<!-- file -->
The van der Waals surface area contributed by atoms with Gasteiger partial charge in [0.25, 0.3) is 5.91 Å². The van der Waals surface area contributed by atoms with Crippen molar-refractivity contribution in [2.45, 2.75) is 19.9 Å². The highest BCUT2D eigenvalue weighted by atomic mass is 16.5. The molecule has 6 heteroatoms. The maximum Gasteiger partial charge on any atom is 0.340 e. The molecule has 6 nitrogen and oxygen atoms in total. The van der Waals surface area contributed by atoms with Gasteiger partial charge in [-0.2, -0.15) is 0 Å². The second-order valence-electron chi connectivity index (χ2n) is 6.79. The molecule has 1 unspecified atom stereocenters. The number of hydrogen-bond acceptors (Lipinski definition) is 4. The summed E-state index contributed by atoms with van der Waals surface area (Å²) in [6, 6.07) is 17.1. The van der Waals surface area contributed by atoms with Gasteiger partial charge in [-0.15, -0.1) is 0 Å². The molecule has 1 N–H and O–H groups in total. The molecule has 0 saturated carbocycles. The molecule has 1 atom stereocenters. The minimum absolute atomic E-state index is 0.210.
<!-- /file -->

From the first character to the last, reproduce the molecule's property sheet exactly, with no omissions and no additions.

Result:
The van der Waals surface area contributed by atoms with Gasteiger partial charge in [0.25, 0.3) is 5.91 Å². The van der Waals surface area contributed by atoms with Crippen molar-refractivity contribution in [2.45, 2.75) is 19.9 Å². The highest BCUT2D eigenvalue weighted by atomic mass is 16.5. The molecule has 6 heteroatoms. The maximum Gasteiger partial charge on any atom is 0.340 e. The molecule has 6 nitrogen and oxygen atoms in total. The van der Waals surface area contributed by atoms with Gasteiger partial charge in [-0.2, -0.15) is 0 Å². The second-order valence-electron chi connectivity index (χ2n) is 6.79. The molecule has 1 unspecified atom stereocenters. The number of hydrogen-bond acceptors (Lipinski definition) is 4. The summed E-state index contributed by atoms with van der Waals surface area (Å²) in [6, 6.07) is 17.1. The van der Waals surface area contributed by atoms with Gasteiger partial charge in [-0.15, -0.1) is 0 Å². The molecule has 1 N–H and O–H groups in total. The molecule has 0 saturated carbocycles. The molecule has 1 atom stereocenters. The minimum absolute atomic E-state index is 0.210.